Probably moot as a returned PM Rudd would likely go to a snap Poll anyway to minimise the impact of the Coalition campaign. However, if he decided to go long without Windsor’s support i would’ve that might be tricky.

COMMENT: If Rudd returns as PM and the government is promptly defeated on the floor of the House, an immediate election means 27 July or 3 August, with the latter preferred because it allows a half-Senate election.

Once Parliament rises, the role of the Independents no longer matters. The House will be dissolved for an election before it is due to resume at the end of August.

Governor-Generals do not call elections, they accept advice to call them. A Prime Minister that continues to try and govern having lost a crucial vote in the House risks being dismissed, with a new Prime Minister being appointed to offer advice calling an election.

Posted by: wonk_arama | June 10, 2013 at 03:09 PM

Excellent analysis Antony, very useful. You mention that even if key independents desert the Gillard government immediately the election will still occur on 3 August. From what I understand above, for there to be a joint Half Senate and House of Reps election, parliament can not be dissolved before the 21st June. If it becomes apparent in the next few days that neither the ALP nor the Coalition has the confidence of the house, is the Governor General not obliged to dissolve the House of Reps immediately, forcing a July election? Or is it simply that there is enough time for the GG to delay dissolution by negotiating with the the various parties and independents until the 21st June deadline passes? Does the GG have the power to act unilaterally when a PM loses the confidence of the house and no only else holds it?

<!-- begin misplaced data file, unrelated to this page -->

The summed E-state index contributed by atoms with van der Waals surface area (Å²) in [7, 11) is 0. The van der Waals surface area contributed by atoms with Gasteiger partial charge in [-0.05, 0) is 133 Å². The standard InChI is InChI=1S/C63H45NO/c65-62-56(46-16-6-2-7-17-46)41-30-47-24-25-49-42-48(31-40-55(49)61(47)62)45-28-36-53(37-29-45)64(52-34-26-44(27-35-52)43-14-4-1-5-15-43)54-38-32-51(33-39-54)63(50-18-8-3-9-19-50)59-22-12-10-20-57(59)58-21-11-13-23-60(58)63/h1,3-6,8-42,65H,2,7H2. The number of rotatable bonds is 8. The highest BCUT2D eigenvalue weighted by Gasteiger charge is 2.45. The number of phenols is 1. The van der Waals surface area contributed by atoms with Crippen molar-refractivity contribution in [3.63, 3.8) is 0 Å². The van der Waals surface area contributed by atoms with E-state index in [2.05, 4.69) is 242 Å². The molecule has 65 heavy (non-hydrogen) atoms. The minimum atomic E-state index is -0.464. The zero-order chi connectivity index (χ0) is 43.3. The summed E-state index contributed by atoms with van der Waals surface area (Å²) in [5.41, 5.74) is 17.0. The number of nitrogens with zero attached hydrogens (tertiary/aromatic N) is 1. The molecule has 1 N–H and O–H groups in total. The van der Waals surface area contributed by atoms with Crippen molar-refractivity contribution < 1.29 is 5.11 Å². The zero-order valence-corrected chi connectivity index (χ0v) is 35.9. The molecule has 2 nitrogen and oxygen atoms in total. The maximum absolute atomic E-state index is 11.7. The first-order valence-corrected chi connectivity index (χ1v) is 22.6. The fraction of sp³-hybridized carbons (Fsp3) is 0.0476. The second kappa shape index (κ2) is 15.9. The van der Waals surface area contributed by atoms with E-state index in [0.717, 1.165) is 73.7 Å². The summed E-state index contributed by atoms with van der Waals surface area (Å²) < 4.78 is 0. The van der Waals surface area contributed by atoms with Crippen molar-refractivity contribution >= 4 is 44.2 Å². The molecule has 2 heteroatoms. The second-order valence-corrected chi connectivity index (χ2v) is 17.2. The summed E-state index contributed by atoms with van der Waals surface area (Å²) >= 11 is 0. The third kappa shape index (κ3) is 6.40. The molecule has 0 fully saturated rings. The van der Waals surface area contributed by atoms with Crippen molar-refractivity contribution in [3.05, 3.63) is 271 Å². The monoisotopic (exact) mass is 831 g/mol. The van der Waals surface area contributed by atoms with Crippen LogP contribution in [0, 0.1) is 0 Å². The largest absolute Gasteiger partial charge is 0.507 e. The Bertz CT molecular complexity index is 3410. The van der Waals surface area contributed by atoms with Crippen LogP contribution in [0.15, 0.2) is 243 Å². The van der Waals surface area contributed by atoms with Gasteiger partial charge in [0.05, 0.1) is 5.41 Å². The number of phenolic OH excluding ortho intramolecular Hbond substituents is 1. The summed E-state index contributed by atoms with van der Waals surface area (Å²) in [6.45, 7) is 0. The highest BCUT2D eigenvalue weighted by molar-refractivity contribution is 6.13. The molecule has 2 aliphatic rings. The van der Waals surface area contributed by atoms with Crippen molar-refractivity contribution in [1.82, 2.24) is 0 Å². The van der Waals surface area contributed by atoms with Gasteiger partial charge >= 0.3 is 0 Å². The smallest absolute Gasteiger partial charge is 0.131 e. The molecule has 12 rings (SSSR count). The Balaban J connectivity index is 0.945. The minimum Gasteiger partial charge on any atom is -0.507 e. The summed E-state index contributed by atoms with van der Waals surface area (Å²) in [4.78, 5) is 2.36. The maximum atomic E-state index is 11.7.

COMMENT: I have no idea what this 21 June deadline you refer to is. The Governor General does not dissolve the House except on advice from the Prime Minister. It is a requirement that the Appropriation bills be passed through the Senate before an election is called. There is no need to dissolve the House until 1 July when the half-Senate writs can be issued.

Except under the most extra-ordinary of circumstances, Governor-Generals do not negotiate with the parties to resolve deadlocks in the House of Representatives. It is the obligation of the House to sort out its problems.

The House cannot be dissolved until the Appropriation bills are passed, as without the Appropriation bills, government will not be permitted to spend one cent of expenditure after 30 June. That means pensions, defence, elections, everything.

This late in the term, the House doesn’t have to express confidence in anyone. If Gillard or Rudd lose a vote of no-confidence, they recommend an election. This late in the term of a Parliament, a loss of confidence leads to an election, not a change of government. The Opposition would offer the same advice as the government, call an election, so the Governor-General has no need to change her source of advice, so there is no requirement for the House to resolve confidence. It would be for the public to sort out the House deadlock via an election.

Posted by: Noel K | June 10, 2013 at 04:39 PM